Nope. Wort just means, technically, "A plant; an herb; now used chiefly or wholly in compound words; as in mugwort, liverwort, spleenwort, lungwort." Some of which, indeed, grow in my garden.
Some of what I'll be doing here is making a central spot for observations about herbs, medicinal plants, my garden work, also the ways in which my work in nature and in the garden intersect with my spirituality. To quote from the Charge of the Goddess: "I am the beauty of the green earth and the white moon among the stars..."
With that in mind -- drat the squirrels! I planted two rows of peas and another small square of long vined peas, about 90% of which the squirrels immediately dug up and ate. As I thought it through, however, I realized it was truly a hard winter here in Michigan, so I think they're just hungry. To their credit, they haven't touched the spinach, which are up with a vengence. Germination has been terrible indoors, as well. I have up heirloom tomatoes, hot peppers, basil, ornamental peppers and that's about it. The most of the rest of my pots are growing moss.
It is beautiful moss.
Every year, one of the miracles of gardening is not only what survives, but what is a gift to my garden from the surrounding natural world, despite being in the middle of my small town. One year, it was a wild grapevine. Now I have a lovely grapevine wreath on my front door and grape leaves in my freezer for stuffing. I have sternly pruned it back the past two years and I think we are coming to an understanding.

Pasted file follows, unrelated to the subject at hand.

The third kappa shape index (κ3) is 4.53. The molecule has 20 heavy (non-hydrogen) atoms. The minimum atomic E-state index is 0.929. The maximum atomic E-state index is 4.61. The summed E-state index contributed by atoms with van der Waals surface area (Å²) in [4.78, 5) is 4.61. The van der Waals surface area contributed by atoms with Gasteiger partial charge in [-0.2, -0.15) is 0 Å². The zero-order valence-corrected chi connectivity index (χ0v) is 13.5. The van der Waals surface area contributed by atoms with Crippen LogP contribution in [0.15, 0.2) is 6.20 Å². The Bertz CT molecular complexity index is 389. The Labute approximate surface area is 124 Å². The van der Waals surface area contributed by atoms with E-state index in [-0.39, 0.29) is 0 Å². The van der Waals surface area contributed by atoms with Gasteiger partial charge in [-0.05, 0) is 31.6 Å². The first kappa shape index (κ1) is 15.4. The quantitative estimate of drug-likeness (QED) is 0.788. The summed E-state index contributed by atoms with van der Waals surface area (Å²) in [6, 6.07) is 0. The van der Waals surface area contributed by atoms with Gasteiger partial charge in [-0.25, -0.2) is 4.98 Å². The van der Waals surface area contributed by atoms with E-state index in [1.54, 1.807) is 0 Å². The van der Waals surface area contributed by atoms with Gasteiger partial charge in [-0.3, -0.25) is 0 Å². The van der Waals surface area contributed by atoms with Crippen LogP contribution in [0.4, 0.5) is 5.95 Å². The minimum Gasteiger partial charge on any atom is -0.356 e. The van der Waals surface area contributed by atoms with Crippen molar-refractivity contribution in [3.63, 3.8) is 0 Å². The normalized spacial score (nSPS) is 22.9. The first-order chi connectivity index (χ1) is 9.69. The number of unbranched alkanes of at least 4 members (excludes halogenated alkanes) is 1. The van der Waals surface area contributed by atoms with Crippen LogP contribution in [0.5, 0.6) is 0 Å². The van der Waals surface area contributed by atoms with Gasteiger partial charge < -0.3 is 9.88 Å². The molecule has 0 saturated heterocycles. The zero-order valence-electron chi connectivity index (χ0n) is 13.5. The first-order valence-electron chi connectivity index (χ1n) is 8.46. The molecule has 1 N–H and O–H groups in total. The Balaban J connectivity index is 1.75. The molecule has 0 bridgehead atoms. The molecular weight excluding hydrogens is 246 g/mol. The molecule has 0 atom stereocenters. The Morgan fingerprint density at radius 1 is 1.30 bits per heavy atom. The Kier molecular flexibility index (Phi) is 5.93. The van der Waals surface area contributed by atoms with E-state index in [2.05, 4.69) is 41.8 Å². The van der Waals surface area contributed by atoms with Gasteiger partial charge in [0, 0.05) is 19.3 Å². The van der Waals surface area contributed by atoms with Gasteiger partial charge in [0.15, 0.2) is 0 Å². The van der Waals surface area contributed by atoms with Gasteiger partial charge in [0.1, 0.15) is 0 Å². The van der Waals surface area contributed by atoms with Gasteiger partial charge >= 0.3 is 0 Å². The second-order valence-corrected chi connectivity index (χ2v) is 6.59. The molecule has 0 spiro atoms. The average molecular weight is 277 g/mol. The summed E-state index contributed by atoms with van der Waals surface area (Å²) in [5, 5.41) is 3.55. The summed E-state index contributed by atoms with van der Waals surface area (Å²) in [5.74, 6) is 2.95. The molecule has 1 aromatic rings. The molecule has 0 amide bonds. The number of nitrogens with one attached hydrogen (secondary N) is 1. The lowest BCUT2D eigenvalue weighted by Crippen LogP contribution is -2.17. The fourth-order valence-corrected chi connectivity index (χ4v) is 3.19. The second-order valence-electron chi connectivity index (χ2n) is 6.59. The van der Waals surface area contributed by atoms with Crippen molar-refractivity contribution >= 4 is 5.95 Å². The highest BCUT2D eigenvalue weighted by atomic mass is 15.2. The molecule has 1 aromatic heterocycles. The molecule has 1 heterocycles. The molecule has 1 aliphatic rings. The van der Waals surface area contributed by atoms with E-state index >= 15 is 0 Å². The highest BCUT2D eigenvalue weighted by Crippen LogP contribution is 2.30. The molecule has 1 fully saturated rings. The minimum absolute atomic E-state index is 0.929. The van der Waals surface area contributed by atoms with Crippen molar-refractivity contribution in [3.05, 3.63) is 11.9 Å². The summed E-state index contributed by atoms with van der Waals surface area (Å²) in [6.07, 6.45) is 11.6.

Last year, it was boneset. It showed up in my herb garden, along with wild strawberry. These are both medicinal, beautiful, and in the latter case, tasty. I have had an ongoing battle with an invasive weed known as "creeping charlie" for a number of years, and wild strawberry was one native plant suggested to replace it and fill the niche that creeping charlie has so tenaciously guarded. I worried that the tiny wild strawberry wouldn't even make it through the winter, especially since it was trampled for four months by the wandering paws of our two new puppies. But it is up and thriving. So I feel a renewed determination to root out and/or use up that creeping charlie.
Yes, even creeping charlie has its uses. I had read that it could be substituted for parsley in recipes. The first time I tried it, I was cutting up the nodular vining stems thinking, ".....really???" But last time I used it, I realized that of course, only the leaves are suitable. So I chopped em up, put them in a quiche, and voila, they were fine and tasty and hardly more difficult to use than fresh parsley, which also has to be de-stemmed. Creeping charlie can also be used in brewing beer, but I have to research how to do that.
More on Boneset next time.